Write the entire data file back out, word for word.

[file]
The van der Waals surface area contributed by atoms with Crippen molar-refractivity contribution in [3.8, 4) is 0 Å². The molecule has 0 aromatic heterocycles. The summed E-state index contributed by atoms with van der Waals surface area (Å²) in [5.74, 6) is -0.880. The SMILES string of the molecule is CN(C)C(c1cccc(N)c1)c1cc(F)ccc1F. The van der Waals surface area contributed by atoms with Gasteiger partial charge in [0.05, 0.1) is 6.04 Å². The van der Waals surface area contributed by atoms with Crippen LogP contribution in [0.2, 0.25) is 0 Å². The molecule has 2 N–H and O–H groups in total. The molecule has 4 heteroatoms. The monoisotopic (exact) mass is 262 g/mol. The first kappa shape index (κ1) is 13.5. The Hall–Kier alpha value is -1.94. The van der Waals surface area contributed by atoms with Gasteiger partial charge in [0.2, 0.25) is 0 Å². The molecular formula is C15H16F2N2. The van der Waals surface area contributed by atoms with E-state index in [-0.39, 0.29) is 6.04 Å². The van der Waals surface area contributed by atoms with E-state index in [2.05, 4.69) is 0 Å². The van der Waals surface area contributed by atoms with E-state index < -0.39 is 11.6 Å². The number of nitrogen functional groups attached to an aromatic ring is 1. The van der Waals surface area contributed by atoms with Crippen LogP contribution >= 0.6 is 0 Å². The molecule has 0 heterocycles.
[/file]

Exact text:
The van der Waals surface area contributed by atoms with Crippen molar-refractivity contribution in [3.8, 4) is 0 Å². The molecule has 0 aromatic heterocycles. The summed E-state index contributed by atoms with van der Waals surface area (Å²) in [5.74, 6) is -0.880. The SMILES string of the molecule is CN(C)C(c1cccc(N)c1)c1cc(F)ccc1F. The van der Waals surface area contributed by atoms with Gasteiger partial charge in [0.05, 0.1) is 6.04 Å². The van der Waals surface area contributed by atoms with Crippen LogP contribution in [0.2, 0.25) is 0 Å². The molecule has 2 N–H and O–H groups in total. The molecule has 4 heteroatoms. The monoisotopic (exact) mass is 262 g/mol. The first kappa shape index (κ1) is 13.5. The Hall–Kier alpha value is -1.94. The van der Waals surface area contributed by atoms with Gasteiger partial charge in [0.2, 0.25) is 0 Å². The molecular formula is C15H16F2N2. The van der Waals surface area contributed by atoms with E-state index in [-0.39, 0.29) is 6.04 Å². The van der Waals surface area contributed by atoms with E-state index in [2.05, 4.69) is 0 Å². The van der Waals surface area contributed by atoms with E-state index < -0.39 is 11.6 Å². The number of nitrogen functional groups attached to an aromatic ring is 1. The van der Waals surface area contributed by atoms with Crippen LogP contribution >= 0.6 is 0 Å². The molecule has 0 heterocycles.